Mixing "Strawberry Fields Forever"

Thursday, December 22, 1966 • For The Beatles

Album Songs recorded during this session officially appear on the Strawberry Fields Forever / Penny Lane 7" Single.
EMI Studios, Studio Two, Abbey Road

Songs recorded


Strawberry Fields Forever

Written by Lennon - McCartney

Mixing • Mono mixing - Remix 10 from take 7


Strawberry Fields Forever

Written by Lennon - McCartney

Mixing • Mono mixing - Remix 11 from take 26


Strawberry Fields Forever

Written by Lennon - McCartney

Editing • Editing of mono remixes 10 and 11, edit numbered remix 12

Album Officially released on Strawberry Fields Forever / Penny Lane


Production staff

George Martin:
Geoff Emerick:
Phil McDonald:
Second Engineer


On November 24, 1966, The Beatles were back at EMI Studios, Abbey Road, to start recording their next single and album. After three days spent on John Lennon’s “Strawberry Fields Forever“ (November 24, 28 and 29), they were satisfied with the resulting Take 7 and thought the work on this track was over.

But John was not satisfied with the result. The Beatles then spent additional days on December 8, 9, 15, and 21, working on a remake, but John remained unhappy with the resulting Take 26. In order to achieve his desired outcome, he came up with the idea of combining the first part of take 7 and the latter part of take 26. This challenging task of mixing and editing was completed by the engineering team on this day, from 7 to 11:30 pm.

“I’ve been listening to these acetates of ‘Strawberry Fields’ a lot,” John announced a few days later, “and I’ve decided that I still prefer the beginning of the original version.”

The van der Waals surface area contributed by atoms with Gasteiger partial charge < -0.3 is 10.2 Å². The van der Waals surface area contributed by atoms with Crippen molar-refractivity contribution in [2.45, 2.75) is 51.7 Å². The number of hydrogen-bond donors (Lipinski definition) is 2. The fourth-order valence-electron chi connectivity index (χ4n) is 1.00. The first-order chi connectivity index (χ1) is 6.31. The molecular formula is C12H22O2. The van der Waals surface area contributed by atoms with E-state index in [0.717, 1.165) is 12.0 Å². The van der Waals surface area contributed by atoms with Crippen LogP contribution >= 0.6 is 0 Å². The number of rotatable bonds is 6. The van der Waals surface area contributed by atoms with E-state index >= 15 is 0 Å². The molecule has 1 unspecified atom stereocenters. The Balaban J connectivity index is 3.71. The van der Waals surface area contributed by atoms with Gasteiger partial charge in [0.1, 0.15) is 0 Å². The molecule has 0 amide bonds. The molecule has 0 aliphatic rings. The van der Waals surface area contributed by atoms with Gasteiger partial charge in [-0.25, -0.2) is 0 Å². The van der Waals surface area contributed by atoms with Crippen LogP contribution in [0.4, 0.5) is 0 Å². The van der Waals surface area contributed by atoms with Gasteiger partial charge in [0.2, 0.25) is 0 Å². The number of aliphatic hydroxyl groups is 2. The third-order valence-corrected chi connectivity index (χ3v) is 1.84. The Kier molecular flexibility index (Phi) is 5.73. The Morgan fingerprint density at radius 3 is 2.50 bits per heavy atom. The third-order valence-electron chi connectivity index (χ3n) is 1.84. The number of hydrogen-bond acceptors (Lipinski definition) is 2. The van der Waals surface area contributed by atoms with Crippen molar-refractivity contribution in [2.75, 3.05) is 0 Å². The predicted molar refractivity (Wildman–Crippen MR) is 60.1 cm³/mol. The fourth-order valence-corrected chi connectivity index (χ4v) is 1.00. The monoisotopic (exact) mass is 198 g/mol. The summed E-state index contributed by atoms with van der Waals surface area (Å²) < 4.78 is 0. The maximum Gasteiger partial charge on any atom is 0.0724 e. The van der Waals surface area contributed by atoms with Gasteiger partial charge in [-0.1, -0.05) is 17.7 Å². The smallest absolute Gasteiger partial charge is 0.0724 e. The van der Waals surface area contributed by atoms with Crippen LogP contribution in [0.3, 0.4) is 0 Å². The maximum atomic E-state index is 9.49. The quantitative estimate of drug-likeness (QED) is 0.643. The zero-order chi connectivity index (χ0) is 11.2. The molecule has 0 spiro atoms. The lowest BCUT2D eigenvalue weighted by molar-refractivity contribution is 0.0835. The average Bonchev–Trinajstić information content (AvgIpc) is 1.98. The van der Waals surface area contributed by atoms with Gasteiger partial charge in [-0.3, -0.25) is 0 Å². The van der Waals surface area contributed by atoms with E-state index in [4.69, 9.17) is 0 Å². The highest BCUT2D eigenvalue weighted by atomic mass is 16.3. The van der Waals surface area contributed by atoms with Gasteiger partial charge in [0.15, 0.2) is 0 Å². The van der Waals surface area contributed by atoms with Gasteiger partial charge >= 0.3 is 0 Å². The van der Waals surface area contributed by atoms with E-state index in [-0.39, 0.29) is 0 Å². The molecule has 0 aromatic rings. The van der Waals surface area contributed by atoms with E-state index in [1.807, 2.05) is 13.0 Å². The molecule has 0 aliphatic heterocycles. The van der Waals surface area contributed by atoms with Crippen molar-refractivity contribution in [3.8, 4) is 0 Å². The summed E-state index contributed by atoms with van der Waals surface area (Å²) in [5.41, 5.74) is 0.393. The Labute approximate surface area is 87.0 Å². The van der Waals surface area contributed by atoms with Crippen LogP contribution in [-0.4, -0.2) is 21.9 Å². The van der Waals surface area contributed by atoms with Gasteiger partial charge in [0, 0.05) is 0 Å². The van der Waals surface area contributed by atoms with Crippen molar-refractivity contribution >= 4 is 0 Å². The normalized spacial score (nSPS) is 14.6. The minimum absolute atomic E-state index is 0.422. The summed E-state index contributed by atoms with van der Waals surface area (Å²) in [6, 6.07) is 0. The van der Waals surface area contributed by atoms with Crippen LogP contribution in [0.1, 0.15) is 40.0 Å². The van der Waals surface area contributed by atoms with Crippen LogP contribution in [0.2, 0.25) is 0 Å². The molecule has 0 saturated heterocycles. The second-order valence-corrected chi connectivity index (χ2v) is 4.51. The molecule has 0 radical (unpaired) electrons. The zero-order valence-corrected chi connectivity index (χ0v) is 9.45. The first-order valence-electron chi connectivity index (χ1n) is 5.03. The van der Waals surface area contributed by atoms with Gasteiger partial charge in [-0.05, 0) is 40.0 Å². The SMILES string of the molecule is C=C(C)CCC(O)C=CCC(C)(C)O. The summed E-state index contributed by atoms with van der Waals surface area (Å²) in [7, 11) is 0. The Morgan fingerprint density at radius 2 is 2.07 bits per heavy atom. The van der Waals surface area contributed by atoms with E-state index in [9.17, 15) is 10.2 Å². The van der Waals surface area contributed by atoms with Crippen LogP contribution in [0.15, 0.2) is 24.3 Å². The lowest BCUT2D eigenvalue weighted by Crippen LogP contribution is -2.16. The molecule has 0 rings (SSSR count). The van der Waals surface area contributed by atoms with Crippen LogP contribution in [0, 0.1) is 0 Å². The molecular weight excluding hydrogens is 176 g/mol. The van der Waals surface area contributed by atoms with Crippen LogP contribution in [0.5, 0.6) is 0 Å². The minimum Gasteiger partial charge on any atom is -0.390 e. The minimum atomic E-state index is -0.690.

My jaw dropped. Out of the corner of my eye, I could see George Martin blinking slowly. I could almost detect his blood pressure rising. Ignoring both of us, Lennon continued.

“So what I’d like our young Geoffrey here to do is to join the two bits together.”

George Martin let out a big sigh. “John, we’d be glad to do that,” he said, the sarcasm dripping from his voice. “The only thing that stands in our way is the fact that the two versions were played in different keys and at different

John appeared nonplussed; I’m not sure he even understood why that presented a problem.

“You can do it,” he said simply. With that, he turned and headed out the door.

“What do you think, Geoff?” a deflated George asked me after John had gone. My reply was noncommittal. “I’m not sure; I guess all we can do is have a go.”

Geoff Emerick – From “Here, There and Everywhere: My Life Recording the Music of The Beatles“, 2006

A few days later [John] rang me up and said: “I like that one, I really do. But, you know, the other one’s got something, too.”

“Yes, I know,” I said, “they’re both good. But aren’t we starting to split hairs?”

Perhaps I shouldn’t have used the word ‘split’, because John’s reply was: “I like the beginning of the first one, and I like the end of the second one. Why don’t we just join them together?”